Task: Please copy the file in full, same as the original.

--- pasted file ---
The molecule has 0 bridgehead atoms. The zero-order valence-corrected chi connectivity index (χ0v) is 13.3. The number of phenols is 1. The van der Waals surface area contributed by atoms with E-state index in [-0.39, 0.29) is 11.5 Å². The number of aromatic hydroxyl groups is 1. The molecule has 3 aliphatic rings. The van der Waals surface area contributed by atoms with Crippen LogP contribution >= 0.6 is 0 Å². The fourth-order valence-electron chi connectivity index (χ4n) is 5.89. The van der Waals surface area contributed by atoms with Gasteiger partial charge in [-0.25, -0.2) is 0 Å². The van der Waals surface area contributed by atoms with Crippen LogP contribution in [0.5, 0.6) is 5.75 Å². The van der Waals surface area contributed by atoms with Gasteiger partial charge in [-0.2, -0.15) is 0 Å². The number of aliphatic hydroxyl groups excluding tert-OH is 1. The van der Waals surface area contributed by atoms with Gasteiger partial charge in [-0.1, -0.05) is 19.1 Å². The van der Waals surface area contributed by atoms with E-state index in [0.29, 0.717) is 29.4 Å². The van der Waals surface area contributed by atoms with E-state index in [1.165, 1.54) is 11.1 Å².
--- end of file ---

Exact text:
The molecule has 0 bridgehead atoms. The zero-order valence-corrected chi connectivity index (χ0v) is 13.3. The number of phenols is 1. The van der Waals surface area contributed by atoms with E-state index in [-0.39, 0.29) is 11.5 Å². The number of aromatic hydroxyl groups is 1. The molecule has 3 aliphatic rings. The van der Waals surface area contributed by atoms with Crippen LogP contribution >= 0.6 is 0 Å². The fourth-order valence-electron chi connectivity index (χ4n) is 5.89. The van der Waals surface area contributed by atoms with Gasteiger partial charge in [-0.25, -0.2) is 0 Å². The van der Waals surface area contributed by atoms with Crippen LogP contribution in [0.5, 0.6) is 5.75 Å². The van der Waals surface area contributed by atoms with Gasteiger partial charge in [-0.2, -0.15) is 0 Å². The number of aliphatic hydroxyl groups excluding tert-OH is 1. The van der Waals surface area contributed by atoms with Gasteiger partial charge in [-0.1, -0.05) is 19.1 Å². The van der Waals surface area contributed by atoms with E-state index in [0.29, 0.717) is 29.4 Å². The van der Waals surface area contributed by atoms with E-state index in [1.165, 1.54) is 11.1 Å².